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The Spooktacular Sam's Stabbing Spree
About the Author: Sarah Cameron is a student of the Graduate Program in Creative Writing at Western Colorado University where she will earn her MFA in Genre Fiction in July 2022. She is a writer of mysteries and speculative fiction. Usually, those worlds mingle.

When she came to a sudden halt in aisle three at Spooktacular Sam’s, Heidi LaRue spilled her large pumpkin latte all over her sheepskin boots. Where her boots stopped lay the body of Bartholomew Fink. The poor, dead man was curled around a decorative pumpkin-themed yard sign impaled through his chest. Heidi didn’t scream. Or maybe she did. She honestly couldn’t tell because Ghouls and Guise: The Spooktacular Sam’s Store Soundtrack was blasting over the loudspeakers.

She dialed 9-1-1. “Oh God, oh God, oh God.”

Heidi had come in fifteen minutes early for her afternoon shift at the discount Halloween store. Spooktacular Sam’s popped up in towns across the Midwest from August 15 to November 2, and everyone she knew grabbed a second shift. After five years as an associate, Heidi was now the assistant manager which came with a pay raise. She was saving the extra cash to put toward her wedding to Officer Christopher Larson—if they could decide on a date. Her future in-laws scared her more than the Halloween decorations at Spooktacular Sam’s. They invited themselves over for dinner again last night to badger Heidi about selecting a date to host the wedding. As the owners of Larson Farms, Wheatland’s premier wedding venue, her future in-laws offered to reserve the space for half price. This led Heidi to a tense argument with Christopher about family boundaries.

Heidi spent the whole morning mulling over how to talk to her fiancé rather than focusing on her other job as a barista at Café Coffee across the parking lot from the Halloween store. As a result, she’d endured yet another tirade from helicopter mom Karen Bizby who stormed out of the café after Heidi accidentally made a large vanilla latte instead of a large French vanilla latte. Heidi was hoping the customers at Sam’s would be more amenable. Dead was a different thing all together.

“Wheatland 9-1-1, what’s your emergency?” Flo Hanks, the cheery operator, answered.

“There is a dead man at Spooktacular Sam’s. Aisle Three. Please come quickly!” Heidi carefully stepped away from the body as her spilled latte mingled with blood on the concrete floor.

“Heidi LaRue, you little prankster. It’s probably just another outdoor decoration,” Flo said. “My husband Roy scared himself last week in the attic trying to get—”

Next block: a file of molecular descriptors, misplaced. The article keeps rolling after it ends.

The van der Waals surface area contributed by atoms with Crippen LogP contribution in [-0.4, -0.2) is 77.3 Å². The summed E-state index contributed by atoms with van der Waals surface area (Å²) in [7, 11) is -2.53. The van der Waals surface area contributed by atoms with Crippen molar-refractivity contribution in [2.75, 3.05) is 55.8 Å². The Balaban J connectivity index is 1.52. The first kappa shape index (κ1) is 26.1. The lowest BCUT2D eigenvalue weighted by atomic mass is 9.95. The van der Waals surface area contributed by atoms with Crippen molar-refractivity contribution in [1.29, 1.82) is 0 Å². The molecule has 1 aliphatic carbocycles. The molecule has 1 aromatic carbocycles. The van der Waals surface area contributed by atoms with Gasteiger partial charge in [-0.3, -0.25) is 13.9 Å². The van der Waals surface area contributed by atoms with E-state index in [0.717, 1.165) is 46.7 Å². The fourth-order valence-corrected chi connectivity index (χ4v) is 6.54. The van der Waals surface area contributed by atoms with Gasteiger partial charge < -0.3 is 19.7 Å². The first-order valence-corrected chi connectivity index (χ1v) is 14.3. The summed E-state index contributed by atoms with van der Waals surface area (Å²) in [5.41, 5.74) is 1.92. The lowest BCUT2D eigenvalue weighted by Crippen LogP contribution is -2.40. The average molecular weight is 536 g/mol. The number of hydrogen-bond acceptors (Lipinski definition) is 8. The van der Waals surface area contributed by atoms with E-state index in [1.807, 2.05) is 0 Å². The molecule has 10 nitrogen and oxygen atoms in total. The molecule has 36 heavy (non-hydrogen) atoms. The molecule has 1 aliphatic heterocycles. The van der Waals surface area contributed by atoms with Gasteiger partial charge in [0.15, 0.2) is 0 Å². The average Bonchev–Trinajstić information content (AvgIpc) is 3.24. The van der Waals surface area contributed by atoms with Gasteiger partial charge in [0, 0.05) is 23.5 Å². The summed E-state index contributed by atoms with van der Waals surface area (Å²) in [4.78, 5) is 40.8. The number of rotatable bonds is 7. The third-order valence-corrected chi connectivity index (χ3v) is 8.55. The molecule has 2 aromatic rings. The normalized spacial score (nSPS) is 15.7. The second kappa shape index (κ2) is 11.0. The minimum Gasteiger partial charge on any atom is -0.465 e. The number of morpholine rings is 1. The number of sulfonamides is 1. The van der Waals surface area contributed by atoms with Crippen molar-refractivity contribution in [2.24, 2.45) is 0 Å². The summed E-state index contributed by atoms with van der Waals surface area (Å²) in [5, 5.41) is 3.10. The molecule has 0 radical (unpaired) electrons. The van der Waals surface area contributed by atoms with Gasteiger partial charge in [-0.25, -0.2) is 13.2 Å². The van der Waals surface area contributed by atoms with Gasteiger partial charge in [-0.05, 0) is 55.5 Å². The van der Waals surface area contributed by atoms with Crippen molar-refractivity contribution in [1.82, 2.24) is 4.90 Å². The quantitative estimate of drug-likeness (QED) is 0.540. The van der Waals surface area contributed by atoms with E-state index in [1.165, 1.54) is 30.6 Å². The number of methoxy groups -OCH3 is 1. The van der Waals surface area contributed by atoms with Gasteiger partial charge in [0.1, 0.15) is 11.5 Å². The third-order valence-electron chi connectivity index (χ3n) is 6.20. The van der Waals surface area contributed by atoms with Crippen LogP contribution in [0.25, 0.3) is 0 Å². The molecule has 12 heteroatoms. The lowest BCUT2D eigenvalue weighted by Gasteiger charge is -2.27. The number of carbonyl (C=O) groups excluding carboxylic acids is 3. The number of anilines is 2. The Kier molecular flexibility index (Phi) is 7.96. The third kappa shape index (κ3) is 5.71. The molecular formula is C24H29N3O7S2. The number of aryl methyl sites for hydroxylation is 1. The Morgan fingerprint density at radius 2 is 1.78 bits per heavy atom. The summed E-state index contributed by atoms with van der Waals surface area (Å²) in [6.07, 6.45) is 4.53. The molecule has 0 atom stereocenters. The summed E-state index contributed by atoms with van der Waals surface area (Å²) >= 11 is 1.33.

“Flo, listen. This isn’t a prank. It looks like Bartholomew Fink, the vice principal of Wheatland High. Please get Christopher over here.” Heidi’s fiancé was a policeman in Wheatland and up for promotion to detective. Their fight could wait. She needed his help handling the body while Heidi handled her staff.

“Vice Principal Fink was stabbed yesterday by an unknown suspect. My team has thoroughly canvassed the crime scene and will be keeping aisle three cordoned off for the time being.” Christopher looped his thumbs through the shoulder straps of his police vest as he addressed Heidi and her staff on Sunday.

The staff of Spooktacular Sam’s was squeezed into the breakroom as Christopher had asked to speak with them before the store re-opened. They had to shut down yesterday, so the police could process the crime scene (“We have two Saturdays until Halloween! This will ruin us!” Store manager Garrett Kennedy had cried as Heidi took charge of closing the store).

“Does this mean we don’t have to go to school on Monday?” Trent Bizby, a high school senior and quarterback for the Wheatland Wombats was sitting on a box of tombstones.

Heidi shared a look with Emmeline Larson, her future sister-in-law. Like Trent, Emmeline was a senior. Unlike Trent, Emmeline was top of her class. Many mornings, Heidi had watched Emmeline tutor Trent at Café Coffee. Emmeline only continued the gig because Trent’s mom paid twice Emmeline’s usual rate.

“No, it does not. You won’t get out of my history exam that easily,” Lester Phillips said before Christopher could continue.

“Mr. Phillips, what if I don’t pass, and then I don’t get to play on Friday? Isn’t that, like, a bigger problem?” Trent raised an eyebrow, looking for a challenge.

“A man died, Trent,” Emmeline said, “and you’re worried about football?”

This story appears in our OCT 2022 Issue
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